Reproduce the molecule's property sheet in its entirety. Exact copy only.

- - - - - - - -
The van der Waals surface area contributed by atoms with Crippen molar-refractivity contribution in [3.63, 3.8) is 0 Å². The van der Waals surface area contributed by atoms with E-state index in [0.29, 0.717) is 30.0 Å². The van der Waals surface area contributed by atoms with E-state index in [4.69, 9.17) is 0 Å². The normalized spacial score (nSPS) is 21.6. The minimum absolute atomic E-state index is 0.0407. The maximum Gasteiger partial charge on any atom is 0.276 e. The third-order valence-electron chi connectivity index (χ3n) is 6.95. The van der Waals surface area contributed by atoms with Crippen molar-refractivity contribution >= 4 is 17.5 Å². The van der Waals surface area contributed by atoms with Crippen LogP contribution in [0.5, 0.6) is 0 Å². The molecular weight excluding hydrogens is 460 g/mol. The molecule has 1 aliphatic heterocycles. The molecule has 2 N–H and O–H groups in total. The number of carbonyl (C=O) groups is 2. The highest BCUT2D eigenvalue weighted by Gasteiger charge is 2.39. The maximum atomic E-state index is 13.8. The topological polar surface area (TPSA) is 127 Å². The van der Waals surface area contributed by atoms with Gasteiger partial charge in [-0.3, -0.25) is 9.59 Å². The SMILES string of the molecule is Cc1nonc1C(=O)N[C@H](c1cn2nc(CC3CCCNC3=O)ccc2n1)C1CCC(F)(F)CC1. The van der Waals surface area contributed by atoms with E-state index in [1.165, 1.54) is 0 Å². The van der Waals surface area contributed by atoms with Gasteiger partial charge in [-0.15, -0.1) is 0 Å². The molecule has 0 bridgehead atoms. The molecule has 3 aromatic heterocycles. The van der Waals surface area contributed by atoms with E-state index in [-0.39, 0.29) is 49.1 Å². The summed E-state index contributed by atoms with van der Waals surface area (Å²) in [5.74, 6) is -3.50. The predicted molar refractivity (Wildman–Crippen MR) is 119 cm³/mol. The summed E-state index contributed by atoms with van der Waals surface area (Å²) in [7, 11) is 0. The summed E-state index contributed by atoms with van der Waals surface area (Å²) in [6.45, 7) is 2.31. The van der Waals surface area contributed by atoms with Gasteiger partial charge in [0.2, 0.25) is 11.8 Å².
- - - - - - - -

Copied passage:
The van der Waals surface area contributed by atoms with Crippen molar-refractivity contribution in [3.63, 3.8) is 0 Å². The van der Waals surface area contributed by atoms with E-state index in [0.29, 0.717) is 30.0 Å². The van der Waals surface area contributed by atoms with E-state index in [4.69, 9.17) is 0 Å². The normalized spacial score (nSPS) is 21.6. The minimum absolute atomic E-state index is 0.0407. The maximum Gasteiger partial charge on any atom is 0.276 e. The third-order valence-electron chi connectivity index (χ3n) is 6.95. The van der Waals surface area contributed by atoms with Crippen molar-refractivity contribution >= 4 is 17.5 Å². The van der Waals surface area contributed by atoms with Crippen LogP contribution in [0.5, 0.6) is 0 Å². The molecular weight excluding hydrogens is 460 g/mol. The molecule has 1 aliphatic heterocycles. The molecule has 2 N–H and O–H groups in total. The number of carbonyl (C=O) groups is 2. The highest BCUT2D eigenvalue weighted by Gasteiger charge is 2.39. The maximum atomic E-state index is 13.8. The topological polar surface area (TPSA) is 127 Å². The van der Waals surface area contributed by atoms with Gasteiger partial charge in [-0.3, -0.25) is 9.59 Å². The SMILES string of the molecule is Cc1nonc1C(=O)N[C@H](c1cn2nc(CC3CCCNC3=O)ccc2n1)C1CCC(F)(F)CC1. The van der Waals surface area contributed by atoms with E-state index in [1.165, 1.54) is 0 Å². The van der Waals surface area contributed by atoms with Gasteiger partial charge in [-0.15, -0.1) is 0 Å². The molecule has 0 bridgehead atoms. The molecule has 3 aromatic heterocycles. The van der Waals surface area contributed by atoms with E-state index in [-0.39, 0.29) is 49.1 Å². The summed E-state index contributed by atoms with van der Waals surface area (Å²) in [5.74, 6) is -3.50. The predicted molar refractivity (Wildman–Crippen MR) is 119 cm³/mol. The summed E-state index contributed by atoms with van der Waals surface area (Å²) in [7, 11) is 0. The summed E-state index contributed by atoms with van der Waals surface area (Å²) in [6.45, 7) is 2.31. The van der Waals surface area contributed by atoms with Gasteiger partial charge in [0.2, 0.25) is 11.8 Å².